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grace, which enabled him to withstand that threatening storm which alarmed Staupitius, and drove him into a dishonourable shelter, and lastly, they compel the mind to entertain painful fears and conjectures respecting the perfect uprightness of the new abbot of Saltsburg, however we may be 13clined to indulge cheerful hopes, that at the last day he will be found not to have gone the length of actually denying his Lord and Master:

Staupitius enjoyed his abbacy only for a very short time. He died in the year 1524:

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HE condition of Luther after his return to

Wittemberg, was peculiarly afflictive. Before himself he saw the total ruin of his worldly circumstances, the hardships of poverty and of exile, and the fear of a violent death from papal vengeance. He was not without hope of the protection of the elector, partly from the well known justice and humanity of thật prince's character, and partly from the good offices of his secretary Spalatinus. Moreover, as yet, the interference of Frederic in the ecclefiaftical controversy had not only been firm and discreet, but also as spirited and friendly, as could reasonably be expected in behalf of one who was looked on by the hierarchy as a turbulent and an abandoned heretic. Still it behoved our reformer not to be over confident in his expectations of future support. He had abundant cause to be thankful for the past exertions of his prince, which had been found so useful and effective; but trying times were coming on apace, Every day the contest grew more and more perilous. Luther himself had a single eye to the prosperity of the kingdom of Christ; but he could not be answerable for the zeal or the perseverance of others : he was well acquainted with the human heart'; and he foresaw that political and secular concerns might clash with the interests of the gofpel. He would not wonder if the love of many began to wax cold* ; even his much esteemed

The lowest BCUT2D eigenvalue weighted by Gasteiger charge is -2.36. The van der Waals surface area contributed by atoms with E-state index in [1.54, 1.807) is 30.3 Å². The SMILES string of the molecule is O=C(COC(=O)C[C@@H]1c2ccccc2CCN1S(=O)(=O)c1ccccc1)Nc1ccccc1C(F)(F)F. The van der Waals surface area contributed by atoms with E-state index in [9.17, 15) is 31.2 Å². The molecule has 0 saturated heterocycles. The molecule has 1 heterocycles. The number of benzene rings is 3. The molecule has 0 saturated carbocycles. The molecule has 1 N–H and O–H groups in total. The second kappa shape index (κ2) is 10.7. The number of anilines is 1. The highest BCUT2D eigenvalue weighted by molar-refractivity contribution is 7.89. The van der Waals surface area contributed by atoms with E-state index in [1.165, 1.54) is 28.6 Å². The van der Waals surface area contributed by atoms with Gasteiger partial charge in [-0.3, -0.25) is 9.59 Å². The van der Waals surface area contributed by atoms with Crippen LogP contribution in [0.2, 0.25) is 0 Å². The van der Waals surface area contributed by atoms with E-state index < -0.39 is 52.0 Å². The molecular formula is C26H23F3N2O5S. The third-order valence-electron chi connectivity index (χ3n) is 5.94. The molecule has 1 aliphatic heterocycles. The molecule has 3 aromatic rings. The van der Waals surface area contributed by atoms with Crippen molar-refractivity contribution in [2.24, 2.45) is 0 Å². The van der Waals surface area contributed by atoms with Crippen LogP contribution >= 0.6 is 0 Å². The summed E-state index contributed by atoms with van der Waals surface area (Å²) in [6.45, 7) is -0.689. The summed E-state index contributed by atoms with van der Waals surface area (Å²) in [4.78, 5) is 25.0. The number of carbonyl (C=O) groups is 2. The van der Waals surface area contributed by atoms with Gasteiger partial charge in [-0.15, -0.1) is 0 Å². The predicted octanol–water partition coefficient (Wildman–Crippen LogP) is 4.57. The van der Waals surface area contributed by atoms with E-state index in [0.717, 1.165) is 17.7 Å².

friend Matth. 12.